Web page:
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Sweetwater police chief says time has come to retire


Special to the Miami Herald

Roberto Fulgueira’s service as Sweetwater’s police chief could be coming to an end.

On Monday, Fulgueira, 54, said in an interview that he has intentions of retiring from a position he has held since 2005, when ex-mayor Manny Maroño promoted him. Fulgueira said he has been pondering retiring for two years.

“I am going to retire soon, but it won’t be long,” he said. “I’ve done 32 years. I’m tired, and my mother is in very poor health and almost on her death bed. I have to spend some time with her.”

His statement comes following an FBI investigation and a fair amount of scrutiny on current officials.

In August, detective William Garcia was arrested by the FBI and accused of fraud and identity theft over the use of phony credit cards. A week later, Sgt. Reny García and detective Octavio Oliu were suspended with pay as a result of the federal agency’s investigations. Civilian employee Richard Brenner was suspended with pay but later returned to work.

Also, Sweetwater Mayor Jose Diaz has restructured the department. But Fulgueira insists that the recent troubles aren’t the reason for his retirement.

“I have a good relationship with the mayor. I don’t have any problems,” he said while standing next to Diaz. “I am not being forced to retire, but I have a big problem with my mother and I need to spend time with her.”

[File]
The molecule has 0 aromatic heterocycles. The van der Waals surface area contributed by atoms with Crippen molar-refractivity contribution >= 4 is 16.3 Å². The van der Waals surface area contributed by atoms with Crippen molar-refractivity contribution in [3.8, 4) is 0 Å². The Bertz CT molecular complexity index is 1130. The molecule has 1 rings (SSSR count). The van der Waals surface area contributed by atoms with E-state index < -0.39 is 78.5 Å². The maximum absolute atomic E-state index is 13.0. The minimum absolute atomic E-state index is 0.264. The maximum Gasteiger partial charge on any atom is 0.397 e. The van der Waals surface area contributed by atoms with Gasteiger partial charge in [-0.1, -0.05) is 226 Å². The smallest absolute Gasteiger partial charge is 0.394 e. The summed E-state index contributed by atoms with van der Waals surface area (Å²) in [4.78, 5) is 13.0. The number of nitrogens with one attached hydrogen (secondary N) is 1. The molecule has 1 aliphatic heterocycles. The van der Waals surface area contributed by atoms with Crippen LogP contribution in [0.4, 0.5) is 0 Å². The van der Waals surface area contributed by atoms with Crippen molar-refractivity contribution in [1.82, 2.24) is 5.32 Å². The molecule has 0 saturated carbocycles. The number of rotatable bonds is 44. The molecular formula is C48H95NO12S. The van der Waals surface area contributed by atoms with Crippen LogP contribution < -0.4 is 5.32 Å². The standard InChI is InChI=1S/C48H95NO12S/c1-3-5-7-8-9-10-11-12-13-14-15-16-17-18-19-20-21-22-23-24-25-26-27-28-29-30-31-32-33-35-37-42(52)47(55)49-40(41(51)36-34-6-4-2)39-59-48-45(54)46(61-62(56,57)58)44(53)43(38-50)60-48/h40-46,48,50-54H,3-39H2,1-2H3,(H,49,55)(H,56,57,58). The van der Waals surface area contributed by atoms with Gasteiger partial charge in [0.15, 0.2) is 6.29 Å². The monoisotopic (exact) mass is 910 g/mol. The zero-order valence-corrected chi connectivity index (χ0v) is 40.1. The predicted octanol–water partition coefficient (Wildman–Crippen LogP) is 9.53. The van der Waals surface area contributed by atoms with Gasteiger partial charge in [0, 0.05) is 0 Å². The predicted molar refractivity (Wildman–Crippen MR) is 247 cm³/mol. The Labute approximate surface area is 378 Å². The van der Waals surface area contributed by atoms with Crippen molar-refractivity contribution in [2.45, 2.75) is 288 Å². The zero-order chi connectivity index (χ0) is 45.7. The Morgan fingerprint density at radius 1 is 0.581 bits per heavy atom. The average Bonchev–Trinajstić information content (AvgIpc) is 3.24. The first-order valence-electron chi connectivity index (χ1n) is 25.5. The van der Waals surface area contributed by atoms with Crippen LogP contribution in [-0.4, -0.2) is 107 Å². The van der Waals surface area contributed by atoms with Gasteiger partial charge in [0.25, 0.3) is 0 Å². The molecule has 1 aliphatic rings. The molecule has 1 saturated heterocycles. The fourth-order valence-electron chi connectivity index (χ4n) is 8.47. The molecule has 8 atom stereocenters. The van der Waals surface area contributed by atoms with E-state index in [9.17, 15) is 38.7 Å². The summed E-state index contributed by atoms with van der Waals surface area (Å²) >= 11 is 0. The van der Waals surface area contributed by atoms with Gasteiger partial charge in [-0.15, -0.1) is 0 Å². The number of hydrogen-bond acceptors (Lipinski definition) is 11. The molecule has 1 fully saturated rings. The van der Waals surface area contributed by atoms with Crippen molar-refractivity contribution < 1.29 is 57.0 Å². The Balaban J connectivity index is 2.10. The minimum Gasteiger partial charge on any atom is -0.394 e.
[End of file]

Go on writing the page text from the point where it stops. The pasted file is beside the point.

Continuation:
Standing next to Fulgueira, Diaz said he doesn’t want him to leave.

“He wants to go, but I tell him, ‘No, don’t go,’ ” he said.

Before leaving his post, Fulgueira, who lives in Miami, said he will work with Diaz for a smooth transition.

“We will work together after that,” he said. “I plan on doing something for the city when I retire. This is my city. I’ve lived 54 years, and I have worked here for 32 years.”

Fulgueira began his career at the department as an auxiliary officer and has held the following ranks: Corporal, Sergeant, Detective, Detective Sergeant, Lieutenant, Captain, Major, Assistant Chief and Chief.

The Cuban-born chief, who owns property in Sweetwater, says he will possibly retire to Texas, where he owns a ranch.

“I’m going to miss it,” he said. “Once a cop, always a cop.”

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